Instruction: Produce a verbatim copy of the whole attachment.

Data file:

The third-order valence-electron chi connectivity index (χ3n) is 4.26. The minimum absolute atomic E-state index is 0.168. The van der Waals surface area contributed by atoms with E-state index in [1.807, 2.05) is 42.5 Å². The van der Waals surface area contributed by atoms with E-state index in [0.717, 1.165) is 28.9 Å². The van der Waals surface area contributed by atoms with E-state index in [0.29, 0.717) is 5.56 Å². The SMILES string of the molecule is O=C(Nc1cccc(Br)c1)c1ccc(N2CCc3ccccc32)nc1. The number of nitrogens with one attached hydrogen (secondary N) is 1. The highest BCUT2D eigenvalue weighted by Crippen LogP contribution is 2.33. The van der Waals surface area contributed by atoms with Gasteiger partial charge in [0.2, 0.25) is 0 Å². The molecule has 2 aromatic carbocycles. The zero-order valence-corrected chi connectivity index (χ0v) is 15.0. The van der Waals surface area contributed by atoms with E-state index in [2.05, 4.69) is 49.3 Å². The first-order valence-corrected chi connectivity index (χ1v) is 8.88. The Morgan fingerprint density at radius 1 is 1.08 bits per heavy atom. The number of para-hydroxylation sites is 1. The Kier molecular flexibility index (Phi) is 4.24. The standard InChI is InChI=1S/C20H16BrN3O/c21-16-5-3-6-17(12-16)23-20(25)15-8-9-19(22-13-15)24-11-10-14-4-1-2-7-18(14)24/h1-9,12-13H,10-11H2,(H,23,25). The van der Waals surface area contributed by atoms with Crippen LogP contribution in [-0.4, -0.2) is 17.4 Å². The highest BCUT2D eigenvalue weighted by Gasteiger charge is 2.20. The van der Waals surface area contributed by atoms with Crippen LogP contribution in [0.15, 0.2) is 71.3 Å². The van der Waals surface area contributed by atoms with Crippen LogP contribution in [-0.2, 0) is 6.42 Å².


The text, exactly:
The third-order valence-electron chi connectivity index (χ3n) is 4.26. The minimum absolute atomic E-state index is 0.168. The van der Waals surface area contributed by atoms with E-state index in [1.807, 2.05) is 42.5 Å². The van der Waals surface area contributed by atoms with E-state index in [0.717, 1.165) is 28.9 Å². The van der Waals surface area contributed by atoms with E-state index in [0.29, 0.717) is 5.56 Å². The SMILES string of the molecule is O=C(Nc1cccc(Br)c1)c1ccc(N2CCc3ccccc32)nc1. The number of nitrogens with one attached hydrogen (secondary N) is 1. The highest BCUT2D eigenvalue weighted by Crippen LogP contribution is 2.33. The van der Waals surface area contributed by atoms with Gasteiger partial charge in [0.2, 0.25) is 0 Å². The molecule has 2 aromatic carbocycles. The zero-order valence-corrected chi connectivity index (χ0v) is 15.0. The van der Waals surface area contributed by atoms with E-state index in [2.05, 4.69) is 49.3 Å². The first-order valence-corrected chi connectivity index (χ1v) is 8.88. The Morgan fingerprint density at radius 1 is 1.08 bits per heavy atom. The number of para-hydroxylation sites is 1. The Kier molecular flexibility index (Phi) is 4.24. The standard InChI is InChI=1S/C20H16BrN3O/c21-16-5-3-6-17(12-16)23-20(25)15-8-9-19(22-13-15)24-11-10-14-4-1-2-7-18(14)24/h1-9,12-13H,10-11H2,(H,23,25). The van der Waals surface area contributed by atoms with Crippen LogP contribution in [-0.4, -0.2) is 17.4 Å². The highest BCUT2D eigenvalue weighted by Gasteiger charge is 2.20. The van der Waals surface area contributed by atoms with Crippen LogP contribution in [0.15, 0.2) is 71.3 Å². The van der Waals surface area contributed by atoms with Crippen LogP contribution in [-0.2, 0) is 6.42 Å².